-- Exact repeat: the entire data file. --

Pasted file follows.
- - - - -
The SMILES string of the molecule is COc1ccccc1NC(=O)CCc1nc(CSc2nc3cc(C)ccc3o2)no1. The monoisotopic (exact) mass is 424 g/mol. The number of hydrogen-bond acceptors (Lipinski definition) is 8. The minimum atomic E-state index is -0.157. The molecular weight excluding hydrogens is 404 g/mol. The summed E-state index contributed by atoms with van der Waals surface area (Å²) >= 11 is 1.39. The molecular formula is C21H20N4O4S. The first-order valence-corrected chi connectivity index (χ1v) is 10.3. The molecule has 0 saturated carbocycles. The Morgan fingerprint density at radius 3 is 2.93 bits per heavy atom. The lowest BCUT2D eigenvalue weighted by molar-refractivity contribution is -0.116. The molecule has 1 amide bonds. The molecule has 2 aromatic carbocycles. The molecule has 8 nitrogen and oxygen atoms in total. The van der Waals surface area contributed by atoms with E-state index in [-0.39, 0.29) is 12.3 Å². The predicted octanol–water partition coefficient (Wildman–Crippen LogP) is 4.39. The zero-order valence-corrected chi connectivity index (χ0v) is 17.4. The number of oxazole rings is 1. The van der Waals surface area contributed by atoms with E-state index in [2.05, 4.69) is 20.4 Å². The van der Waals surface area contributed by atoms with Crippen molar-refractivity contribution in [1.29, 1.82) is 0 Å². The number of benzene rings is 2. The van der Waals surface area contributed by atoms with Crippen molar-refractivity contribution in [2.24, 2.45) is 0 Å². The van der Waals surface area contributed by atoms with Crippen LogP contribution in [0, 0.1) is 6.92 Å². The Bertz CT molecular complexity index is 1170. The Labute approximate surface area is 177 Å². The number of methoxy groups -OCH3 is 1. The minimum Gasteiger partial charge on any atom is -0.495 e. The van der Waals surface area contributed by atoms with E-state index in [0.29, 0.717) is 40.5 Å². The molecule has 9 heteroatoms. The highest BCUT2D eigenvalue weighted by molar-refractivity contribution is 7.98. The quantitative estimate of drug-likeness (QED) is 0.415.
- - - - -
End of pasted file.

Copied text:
The SMILES string of the molecule is COc1ccccc1NC(=O)CCc1nc(CSc2nc3cc(C)ccc3o2)no1. The monoisotopic (exact) mass is 424 g/mol. The number of hydrogen-bond acceptors (Lipinski definition) is 8. The minimum atomic E-state index is -0.157. The molecular weight excluding hydrogens is 404 g/mol. The summed E-state index contributed by atoms with van der Waals surface area (Å²) >= 11 is 1.39. The molecular formula is C21H20N4O4S. The first-order valence-corrected chi connectivity index (χ1v) is 10.3. The molecule has 0 saturated carbocycles. The Morgan fingerprint density at radius 3 is 2.93 bits per heavy atom. The lowest BCUT2D eigenvalue weighted by molar-refractivity contribution is -0.116. The molecule has 1 amide bonds. The molecule has 2 aromatic carbocycles. The molecule has 8 nitrogen and oxygen atoms in total. The van der Waals surface area contributed by atoms with E-state index in [-0.39, 0.29) is 12.3 Å². The predicted octanol–water partition coefficient (Wildman–Crippen LogP) is 4.39. The zero-order valence-corrected chi connectivity index (χ0v) is 17.4. The number of oxazole rings is 1. The van der Waals surface area contributed by atoms with E-state index in [2.05, 4.69) is 20.4 Å². The van der Waals surface area contributed by atoms with Crippen molar-refractivity contribution in [1.29, 1.82) is 0 Å². The number of benzene rings is 2. The van der Waals surface area contributed by atoms with Crippen molar-refractivity contribution in [2.24, 2.45) is 0 Å². The van der Waals surface area contributed by atoms with Crippen LogP contribution in [0, 0.1) is 6.92 Å². The Bertz CT molecular complexity index is 1170. The Labute approximate surface area is 177 Å². The number of methoxy groups -OCH3 is 1. The minimum Gasteiger partial charge on any atom is -0.495 e. The van der Waals surface area contributed by atoms with E-state index in [0.29, 0.717) is 40.5 Å². The molecule has 9 heteroatoms. The highest BCUT2D eigenvalue weighted by molar-refractivity contribution is 7.98. The quantitative estimate of drug-likeness (QED) is 0.415.